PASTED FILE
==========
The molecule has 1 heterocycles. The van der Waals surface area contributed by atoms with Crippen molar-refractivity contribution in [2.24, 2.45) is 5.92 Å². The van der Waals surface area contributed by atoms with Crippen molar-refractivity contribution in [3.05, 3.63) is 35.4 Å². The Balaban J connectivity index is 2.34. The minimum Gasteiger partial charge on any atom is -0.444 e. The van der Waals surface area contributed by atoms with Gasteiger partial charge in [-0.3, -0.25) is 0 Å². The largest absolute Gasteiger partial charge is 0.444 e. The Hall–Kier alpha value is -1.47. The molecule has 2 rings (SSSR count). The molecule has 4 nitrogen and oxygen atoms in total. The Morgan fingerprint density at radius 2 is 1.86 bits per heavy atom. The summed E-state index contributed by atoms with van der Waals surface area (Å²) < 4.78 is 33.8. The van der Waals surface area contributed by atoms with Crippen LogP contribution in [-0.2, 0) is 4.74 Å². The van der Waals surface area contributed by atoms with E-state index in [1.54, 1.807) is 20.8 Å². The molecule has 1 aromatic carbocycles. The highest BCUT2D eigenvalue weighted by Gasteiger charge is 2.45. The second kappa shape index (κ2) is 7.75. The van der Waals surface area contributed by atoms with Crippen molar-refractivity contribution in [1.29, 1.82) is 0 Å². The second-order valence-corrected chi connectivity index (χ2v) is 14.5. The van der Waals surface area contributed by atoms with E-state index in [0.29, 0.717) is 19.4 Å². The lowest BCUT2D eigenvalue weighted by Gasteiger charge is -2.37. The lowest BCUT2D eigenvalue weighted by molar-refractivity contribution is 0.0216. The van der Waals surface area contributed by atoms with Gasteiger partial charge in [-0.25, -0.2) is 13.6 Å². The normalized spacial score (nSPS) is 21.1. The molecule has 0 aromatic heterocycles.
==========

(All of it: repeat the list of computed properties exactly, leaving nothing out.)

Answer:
The molecule has 1 heterocycles. The van der Waals surface area contributed by atoms with Crippen molar-refractivity contribution in [2.24, 2.45) is 5.92 Å². The van der Waals surface area contributed by atoms with Crippen molar-refractivity contribution in [3.05, 3.63) is 35.4 Å². The Balaban J connectivity index is 2.34. The minimum Gasteiger partial charge on any atom is -0.444 e. The van der Waals surface area contributed by atoms with Gasteiger partial charge in [-0.3, -0.25) is 0 Å². The largest absolute Gasteiger partial charge is 0.444 e. The Hall–Kier alpha value is -1.47. The molecule has 2 rings (SSSR count). The molecule has 4 nitrogen and oxygen atoms in total. The Morgan fingerprint density at radius 2 is 1.86 bits per heavy atom. The summed E-state index contributed by atoms with van der Waals surface area (Å²) < 4.78 is 33.8. The van der Waals surface area contributed by atoms with Crippen LogP contribution in [-0.2, 0) is 4.74 Å². The van der Waals surface area contributed by atoms with E-state index in [1.54, 1.807) is 20.8 Å². The molecule has 1 aromatic carbocycles. The highest BCUT2D eigenvalue weighted by Gasteiger charge is 2.45. The second kappa shape index (κ2) is 7.75. The van der Waals surface area contributed by atoms with Crippen molar-refractivity contribution in [1.29, 1.82) is 0 Å². The second-order valence-corrected chi connectivity index (χ2v) is 14.5. The van der Waals surface area contributed by atoms with E-state index in [0.29, 0.717) is 19.4 Å². The lowest BCUT2D eigenvalue weighted by Gasteiger charge is -2.37. The lowest BCUT2D eigenvalue weighted by molar-refractivity contribution is 0.0216. The van der Waals surface area contributed by atoms with Gasteiger partial charge in [-0.25, -0.2) is 13.6 Å². The normalized spacial score (nSPS) is 21.1. The molecule has 0 aromatic heterocycles.